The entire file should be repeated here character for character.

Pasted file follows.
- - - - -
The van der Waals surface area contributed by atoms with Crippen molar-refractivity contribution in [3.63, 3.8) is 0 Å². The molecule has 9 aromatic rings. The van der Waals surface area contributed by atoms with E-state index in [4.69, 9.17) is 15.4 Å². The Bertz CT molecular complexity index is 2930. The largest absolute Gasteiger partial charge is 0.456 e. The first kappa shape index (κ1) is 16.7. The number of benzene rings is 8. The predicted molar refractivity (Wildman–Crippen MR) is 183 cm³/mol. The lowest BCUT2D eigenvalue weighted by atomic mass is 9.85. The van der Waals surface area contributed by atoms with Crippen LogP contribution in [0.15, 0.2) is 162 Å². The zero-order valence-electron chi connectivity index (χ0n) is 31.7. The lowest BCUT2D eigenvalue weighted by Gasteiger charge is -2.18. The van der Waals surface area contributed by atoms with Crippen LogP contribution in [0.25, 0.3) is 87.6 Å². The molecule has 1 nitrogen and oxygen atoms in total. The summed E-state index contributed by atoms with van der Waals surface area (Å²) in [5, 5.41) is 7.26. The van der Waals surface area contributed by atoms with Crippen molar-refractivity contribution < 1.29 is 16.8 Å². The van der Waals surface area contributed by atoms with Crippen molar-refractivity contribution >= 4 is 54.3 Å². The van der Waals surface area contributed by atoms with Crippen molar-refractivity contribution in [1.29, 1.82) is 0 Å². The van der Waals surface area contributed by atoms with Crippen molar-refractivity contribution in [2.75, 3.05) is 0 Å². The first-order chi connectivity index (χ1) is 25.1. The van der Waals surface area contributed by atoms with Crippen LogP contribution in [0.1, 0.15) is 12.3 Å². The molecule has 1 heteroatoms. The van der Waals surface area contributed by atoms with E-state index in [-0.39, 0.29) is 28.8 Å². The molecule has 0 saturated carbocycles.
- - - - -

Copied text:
The van der Waals surface area contributed by atoms with Crippen molar-refractivity contribution in [3.63, 3.8) is 0 Å². The molecule has 9 aromatic rings. The van der Waals surface area contributed by atoms with E-state index in [4.69, 9.17) is 15.4 Å². The Bertz CT molecular complexity index is 2930. The largest absolute Gasteiger partial charge is 0.456 e. The first kappa shape index (κ1) is 16.7. The number of benzene rings is 8. The predicted molar refractivity (Wildman–Crippen MR) is 183 cm³/mol. The lowest BCUT2D eigenvalue weighted by atomic mass is 9.85. The van der Waals surface area contributed by atoms with Crippen LogP contribution in [0.15, 0.2) is 162 Å². The zero-order valence-electron chi connectivity index (χ0n) is 31.7. The lowest BCUT2D eigenvalue weighted by Gasteiger charge is -2.18. The van der Waals surface area contributed by atoms with Crippen LogP contribution in [0.25, 0.3) is 87.6 Å². The molecule has 1 nitrogen and oxygen atoms in total. The summed E-state index contributed by atoms with van der Waals surface area (Å²) in [5, 5.41) is 7.26. The van der Waals surface area contributed by atoms with Crippen molar-refractivity contribution < 1.29 is 16.8 Å². The van der Waals surface area contributed by atoms with Crippen molar-refractivity contribution >= 4 is 54.3 Å². The van der Waals surface area contributed by atoms with Crippen molar-refractivity contribution in [1.29, 1.82) is 0 Å². The van der Waals surface area contributed by atoms with Crippen molar-refractivity contribution in [2.75, 3.05) is 0 Å². The first-order chi connectivity index (χ1) is 25.1. The van der Waals surface area contributed by atoms with Crippen LogP contribution in [0.1, 0.15) is 12.3 Å². The molecule has 1 heteroatoms. The van der Waals surface area contributed by atoms with E-state index in [-0.39, 0.29) is 28.8 Å². The molecule has 0 saturated carbocycles.